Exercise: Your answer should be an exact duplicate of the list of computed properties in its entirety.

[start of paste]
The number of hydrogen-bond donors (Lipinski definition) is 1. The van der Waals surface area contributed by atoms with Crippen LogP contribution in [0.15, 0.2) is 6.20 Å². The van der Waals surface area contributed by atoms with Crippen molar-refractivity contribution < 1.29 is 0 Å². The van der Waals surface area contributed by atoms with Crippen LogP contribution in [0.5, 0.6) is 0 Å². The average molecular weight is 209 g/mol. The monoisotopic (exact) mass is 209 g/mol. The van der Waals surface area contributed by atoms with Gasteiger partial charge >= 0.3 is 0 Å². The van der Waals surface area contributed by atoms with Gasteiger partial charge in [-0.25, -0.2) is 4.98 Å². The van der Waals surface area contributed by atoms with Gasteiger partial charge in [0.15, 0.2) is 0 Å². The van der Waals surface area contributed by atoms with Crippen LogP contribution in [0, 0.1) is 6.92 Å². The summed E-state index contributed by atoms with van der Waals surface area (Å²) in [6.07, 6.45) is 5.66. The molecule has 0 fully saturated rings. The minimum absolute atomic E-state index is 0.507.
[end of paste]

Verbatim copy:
The number of hydrogen-bond donors (Lipinski definition) is 1. The van der Waals surface area contributed by atoms with Crippen LogP contribution in [0.15, 0.2) is 6.20 Å². The van der Waals surface area contributed by atoms with Crippen molar-refractivity contribution < 1.29 is 0 Å². The van der Waals surface area contributed by atoms with Crippen LogP contribution in [0.5, 0.6) is 0 Å². The average molecular weight is 209 g/mol. The monoisotopic (exact) mass is 209 g/mol. The van der Waals surface area contributed by atoms with Gasteiger partial charge >= 0.3 is 0 Å². The van der Waals surface area contributed by atoms with Gasteiger partial charge in [-0.25, -0.2) is 4.98 Å². The van der Waals surface area contributed by atoms with Gasteiger partial charge in [0.15, 0.2) is 0 Å². The van der Waals surface area contributed by atoms with Crippen LogP contribution in [0, 0.1) is 6.92 Å². The summed E-state index contributed by atoms with van der Waals surface area (Å²) in [6.07, 6.45) is 5.66. The molecule has 0 fully saturated rings. The minimum absolute atomic E-state index is 0.507.